Rhetorical question about formatting devices?

Subject: Rhetorical question about formatting devices?
From: "Hart, Geoff" <Geoff-H -at- MTL -dot- FERIC -dot- CA>
To: "TECHWR-L" <techwr-l -at- lists -dot- raycomm -dot- com>
Date: Tue, 16 Oct 2001 11:24:32 -0400

Jessica Nealon, wondering about how to format information for various
purposes, wonders: <<Is there some industrious writer with ties to layout
design that are working on something other that bold, italics, underline,
and the courier font?... I need to emphasize one word to convey conceptual
understanding. Bold? That's for anything the user clicks. Italics? That's
for anything in a drop-down list or to describe the result of an action.
Some writers here still use it for emphasis too, but I think it's confusing
to use one highlighting device to both represent and explain the

I think the source of your problem lies in using different formatting for
buttons and choices from lists or results. If you're using boldface to
represent something selected or clicked in an interface, you should probably
use it consistently for both the functions you mentioned. The goal of
formatting is to distinguish certain words from the surrounding text, not to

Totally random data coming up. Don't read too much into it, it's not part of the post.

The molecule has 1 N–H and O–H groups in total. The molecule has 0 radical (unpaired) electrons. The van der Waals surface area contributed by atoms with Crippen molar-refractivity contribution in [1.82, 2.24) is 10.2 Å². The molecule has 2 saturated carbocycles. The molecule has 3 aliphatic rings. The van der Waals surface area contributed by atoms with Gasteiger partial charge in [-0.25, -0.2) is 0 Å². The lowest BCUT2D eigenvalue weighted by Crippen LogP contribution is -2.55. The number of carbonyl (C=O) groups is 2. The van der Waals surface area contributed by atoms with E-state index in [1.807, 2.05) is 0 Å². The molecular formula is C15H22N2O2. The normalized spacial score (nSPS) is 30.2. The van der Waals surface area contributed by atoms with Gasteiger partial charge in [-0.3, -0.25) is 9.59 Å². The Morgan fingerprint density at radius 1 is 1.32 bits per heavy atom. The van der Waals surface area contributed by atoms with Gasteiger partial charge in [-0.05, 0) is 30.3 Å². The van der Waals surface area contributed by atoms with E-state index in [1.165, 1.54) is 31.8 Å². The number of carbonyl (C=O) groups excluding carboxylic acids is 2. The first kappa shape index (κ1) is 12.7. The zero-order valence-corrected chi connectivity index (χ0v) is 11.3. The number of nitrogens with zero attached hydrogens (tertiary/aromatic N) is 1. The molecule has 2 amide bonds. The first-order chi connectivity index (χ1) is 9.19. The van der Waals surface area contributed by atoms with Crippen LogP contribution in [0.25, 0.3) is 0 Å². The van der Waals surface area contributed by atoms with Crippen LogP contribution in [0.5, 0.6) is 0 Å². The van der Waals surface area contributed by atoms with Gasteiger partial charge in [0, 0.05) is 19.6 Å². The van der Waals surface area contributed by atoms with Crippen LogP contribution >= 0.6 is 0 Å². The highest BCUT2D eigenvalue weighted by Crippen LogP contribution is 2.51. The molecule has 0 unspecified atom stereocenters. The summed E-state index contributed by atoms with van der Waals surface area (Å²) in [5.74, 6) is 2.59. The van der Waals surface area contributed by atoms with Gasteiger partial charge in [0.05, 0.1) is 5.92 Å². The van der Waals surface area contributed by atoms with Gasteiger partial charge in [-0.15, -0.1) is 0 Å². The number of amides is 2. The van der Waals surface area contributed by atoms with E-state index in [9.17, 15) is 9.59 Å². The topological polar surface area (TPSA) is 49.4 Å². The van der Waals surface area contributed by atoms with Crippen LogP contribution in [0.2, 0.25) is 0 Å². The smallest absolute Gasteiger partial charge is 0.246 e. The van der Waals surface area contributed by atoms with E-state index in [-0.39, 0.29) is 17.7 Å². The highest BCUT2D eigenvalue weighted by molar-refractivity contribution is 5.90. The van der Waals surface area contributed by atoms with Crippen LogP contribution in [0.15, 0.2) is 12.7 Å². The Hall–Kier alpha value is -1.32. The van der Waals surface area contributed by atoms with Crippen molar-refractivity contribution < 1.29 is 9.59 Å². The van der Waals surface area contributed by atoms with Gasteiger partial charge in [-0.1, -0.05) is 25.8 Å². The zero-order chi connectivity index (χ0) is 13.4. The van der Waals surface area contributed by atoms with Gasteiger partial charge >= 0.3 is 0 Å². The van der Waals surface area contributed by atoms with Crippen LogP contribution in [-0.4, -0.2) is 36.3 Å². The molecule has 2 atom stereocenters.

create a formatting scheme for its own sake. Italics is used (by convention)
to emphasize a word, including foreign words or phrases in running text, so
I'd probably restrict it to this familiar use. My problem with using bold is
that it stands out and makes the page look ink-spattered, particularly in a
button- or menu-heavy interface.

You wondered about alternative conventions, so here's mine:
- menus: Open the File menu. [no emphasis other than to parallel the
standard practice in English of capping a proper noun--the name of the menu;
where the menu name has multiple words, which is rare, cap both words: Open
the File Destruction menu.]
- menu options: Select "What a peculiar menu choice". [quotes used in the
traditional sense to indicate that the phrase is being used as a single
- buttons: Click the "Right" button. [quotes used to indicate that a word
isn't being used in its traditional sense; in this case, I mean that the
button's label is "Right", not that the user should click the righthand
- emphasis: Do this _now_ or kiss your data goodbye. [italics for emphasis]

I'm not suggesting that this is the most elegant way to format things, but
it's both self-consistent and consistent with standard English usage for
quotes, italics, and suchlike. Moreover, it seems to have met with broad
acceptance from my readers thus far.

--Geoff Hart, FERIC, Pointe-Claire, Quebec
geoff-h -at- mtl -dot- feric -dot- ca
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